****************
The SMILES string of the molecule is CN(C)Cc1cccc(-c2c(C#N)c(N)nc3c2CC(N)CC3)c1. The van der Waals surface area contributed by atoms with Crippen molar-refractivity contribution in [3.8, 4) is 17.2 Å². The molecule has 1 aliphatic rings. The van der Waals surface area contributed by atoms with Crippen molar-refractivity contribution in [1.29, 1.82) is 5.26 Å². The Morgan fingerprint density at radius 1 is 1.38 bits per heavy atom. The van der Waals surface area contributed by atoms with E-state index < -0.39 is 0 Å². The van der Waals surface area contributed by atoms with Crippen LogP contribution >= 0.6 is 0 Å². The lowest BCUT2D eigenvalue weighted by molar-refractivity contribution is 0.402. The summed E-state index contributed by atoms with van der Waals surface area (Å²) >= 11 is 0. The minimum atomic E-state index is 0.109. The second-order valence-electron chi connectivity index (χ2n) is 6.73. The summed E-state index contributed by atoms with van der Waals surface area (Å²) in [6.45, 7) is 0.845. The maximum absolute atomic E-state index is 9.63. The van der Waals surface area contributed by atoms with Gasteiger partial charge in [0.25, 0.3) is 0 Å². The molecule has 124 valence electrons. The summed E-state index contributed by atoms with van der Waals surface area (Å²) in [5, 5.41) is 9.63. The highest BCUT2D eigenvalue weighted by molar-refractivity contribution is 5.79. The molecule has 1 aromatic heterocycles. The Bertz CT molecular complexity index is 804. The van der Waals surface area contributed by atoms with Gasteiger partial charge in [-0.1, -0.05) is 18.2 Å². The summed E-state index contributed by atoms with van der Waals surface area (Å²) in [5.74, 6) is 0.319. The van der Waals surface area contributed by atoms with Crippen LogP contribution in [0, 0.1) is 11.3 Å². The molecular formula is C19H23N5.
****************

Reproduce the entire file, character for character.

The SMILES string of the molecule is CN(C)Cc1cccc(-c2c(C#N)c(N)nc3c2CC(N)CC3)c1. The van der Waals surface area contributed by atoms with Crippen molar-refractivity contribution in [3.8, 4) is 17.2 Å². The molecule has 1 aliphatic rings. The van der Waals surface area contributed by atoms with Crippen molar-refractivity contribution in [1.29, 1.82) is 5.26 Å². The Morgan fingerprint density at radius 1 is 1.38 bits per heavy atom. The van der Waals surface area contributed by atoms with E-state index < -0.39 is 0 Å². The van der Waals surface area contributed by atoms with Crippen LogP contribution >= 0.6 is 0 Å². The lowest BCUT2D eigenvalue weighted by molar-refractivity contribution is 0.402. The summed E-state index contributed by atoms with van der Waals surface area (Å²) >= 11 is 0. The minimum atomic E-state index is 0.109. The second-order valence-electron chi connectivity index (χ2n) is 6.73. The summed E-state index contributed by atoms with van der Waals surface area (Å²) in [6.45, 7) is 0.845. The maximum absolute atomic E-state index is 9.63. The van der Waals surface area contributed by atoms with Gasteiger partial charge in [0.25, 0.3) is 0 Å². The molecule has 124 valence electrons. The summed E-state index contributed by atoms with van der Waals surface area (Å²) in [5, 5.41) is 9.63. The highest BCUT2D eigenvalue weighted by molar-refractivity contribution is 5.79. The molecule has 1 aromatic heterocycles. The Bertz CT molecular complexity index is 804. The van der Waals surface area contributed by atoms with Gasteiger partial charge in [-0.1, -0.05) is 18.2 Å². The summed E-state index contributed by atoms with van der Waals surface area (Å²) in [5.74, 6) is 0.319. The van der Waals surface area contributed by atoms with Crippen LogP contribution in [0, 0.1) is 11.3 Å². The molecular formula is C19H23N5.